Twilight in Delhi

Overview

The sounds and smells of Delhi—the flutter of pigeons' wings, the call to prayer, the scent of jasmine and frying ghee—come to life in the novel whose detail E.M. Forster called "new and fascinating" upon its original publication in 1940. Reprinted with a revised introduction by the author, Twilight in Delhi is enacted between two revolutionary momen s of change, depicting the change of a way of life and culture.

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Overview

The sounds and smells of Delhi—the flutter of pigeons' wings, the call to prayer, the scent of jasmine and frying ghee—come to life in the novel whose detail E.M. Forster called "new and fascinating" upon its original publication in 1940. Reprinted with a revised introduction by the author, Twilight in Delhi is enacted between two revolutionary momen s of change, depicting the change of a way of life and culture.

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Editorial Reviews

Publishers Weekly - Publisher's Weekly
As literature, Ali's first novel is reasonably interesting, a sort of awkwardly written, Delhi-based Buddenbrooks . As history and cultural record, though, it is fascinating. Originally published in Britain in 1940 and making its first appearance in the U.S., Twilight concerns the upper-class Muslim merchant Mir Nihal and his extended family. Mir Nihal and his wife were young children during the 1857 Mutiny and the resultant brutality on both sides. Now, in 1911, two of their sons work in government offices and the third one wears English shirts and shoes--a sure sign of Delhi's imminent demise. Even the present crop of anti-British activists are beyond Mir Nihal's ken--``He was one of those who had believed in fighting with naked swords in their hands. The young only agitated.'' Mir Nihal's intense nationalism often seems ahistorical in retrospect--Hindu feeling ran just as strongly against Muslim ``occupiers'' once the hated English left. The real residual power of the mogul golden age is not political (the surviving descendants of Bahadur Shah are all beggars and cripples) but cultural, and Ali's book is first and foremost a tender record of traditional family ceremonies, of kite battles and the old aristocratic hobby of pigeon flying. The cries of the pigeon flyers are the ubi sunt accompanying Ali's portrayal of the parallel decline of Mir Nihal's family and of mogul Delhi. (June)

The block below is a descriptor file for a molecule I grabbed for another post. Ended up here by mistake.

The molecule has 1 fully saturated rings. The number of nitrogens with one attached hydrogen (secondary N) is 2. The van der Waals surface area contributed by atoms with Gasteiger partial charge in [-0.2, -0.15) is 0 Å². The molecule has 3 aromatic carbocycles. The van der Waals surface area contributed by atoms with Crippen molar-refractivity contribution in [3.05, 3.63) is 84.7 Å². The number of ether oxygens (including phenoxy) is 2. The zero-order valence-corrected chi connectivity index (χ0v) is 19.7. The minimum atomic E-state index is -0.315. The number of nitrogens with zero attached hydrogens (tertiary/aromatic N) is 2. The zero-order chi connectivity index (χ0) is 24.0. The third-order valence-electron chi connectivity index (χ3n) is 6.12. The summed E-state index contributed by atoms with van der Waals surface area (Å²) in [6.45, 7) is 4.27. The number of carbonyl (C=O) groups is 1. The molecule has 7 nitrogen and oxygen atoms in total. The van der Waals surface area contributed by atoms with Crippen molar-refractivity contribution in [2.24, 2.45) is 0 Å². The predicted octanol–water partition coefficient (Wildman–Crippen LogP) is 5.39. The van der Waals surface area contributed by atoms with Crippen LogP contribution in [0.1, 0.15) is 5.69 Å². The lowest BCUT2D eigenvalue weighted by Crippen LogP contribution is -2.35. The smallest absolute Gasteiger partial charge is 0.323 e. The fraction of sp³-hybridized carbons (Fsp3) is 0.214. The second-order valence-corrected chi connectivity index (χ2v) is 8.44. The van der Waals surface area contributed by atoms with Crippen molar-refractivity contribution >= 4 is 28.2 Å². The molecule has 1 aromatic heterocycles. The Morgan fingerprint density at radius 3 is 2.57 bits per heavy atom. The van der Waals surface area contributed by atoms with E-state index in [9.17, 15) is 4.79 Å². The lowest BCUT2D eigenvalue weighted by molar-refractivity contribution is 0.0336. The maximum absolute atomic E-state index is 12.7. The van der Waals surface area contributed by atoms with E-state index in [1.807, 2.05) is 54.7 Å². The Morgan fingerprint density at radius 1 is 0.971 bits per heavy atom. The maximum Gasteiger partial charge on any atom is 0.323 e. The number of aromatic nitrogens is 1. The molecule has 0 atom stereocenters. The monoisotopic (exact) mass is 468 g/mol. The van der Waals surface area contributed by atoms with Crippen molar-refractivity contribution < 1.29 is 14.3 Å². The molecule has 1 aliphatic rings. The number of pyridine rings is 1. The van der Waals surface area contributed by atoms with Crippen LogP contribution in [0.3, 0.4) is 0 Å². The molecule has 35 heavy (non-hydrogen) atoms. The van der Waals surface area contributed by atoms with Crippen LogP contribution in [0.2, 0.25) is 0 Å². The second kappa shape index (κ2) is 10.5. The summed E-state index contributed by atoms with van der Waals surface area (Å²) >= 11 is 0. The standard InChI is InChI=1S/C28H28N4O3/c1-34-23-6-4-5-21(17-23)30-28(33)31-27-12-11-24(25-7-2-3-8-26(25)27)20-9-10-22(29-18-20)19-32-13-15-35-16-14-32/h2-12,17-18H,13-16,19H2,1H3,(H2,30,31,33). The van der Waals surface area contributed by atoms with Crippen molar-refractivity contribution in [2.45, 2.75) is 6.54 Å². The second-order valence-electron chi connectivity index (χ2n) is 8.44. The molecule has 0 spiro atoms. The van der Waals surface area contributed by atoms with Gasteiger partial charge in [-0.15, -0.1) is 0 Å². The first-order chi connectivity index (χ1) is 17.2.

Edwin Muir
"The writing produces a curiously pictoral effect, yet is itself as clear as water. The end, where innocense is drowned by experience, is intensely moving." -- The Listener
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Product Details

  • ISBN-13: 9780811212670
  • Publisher: New Directions Publishing Corporation
  • Publication date: 6/28/1994
  • Series: Paperbook Series
  • Edition description: Reprint
  • Pages: 224
  • Sales rank: 782,577
  • Product dimensions: 5.20 (w) x 7.90 (h) x 0.60 (d)

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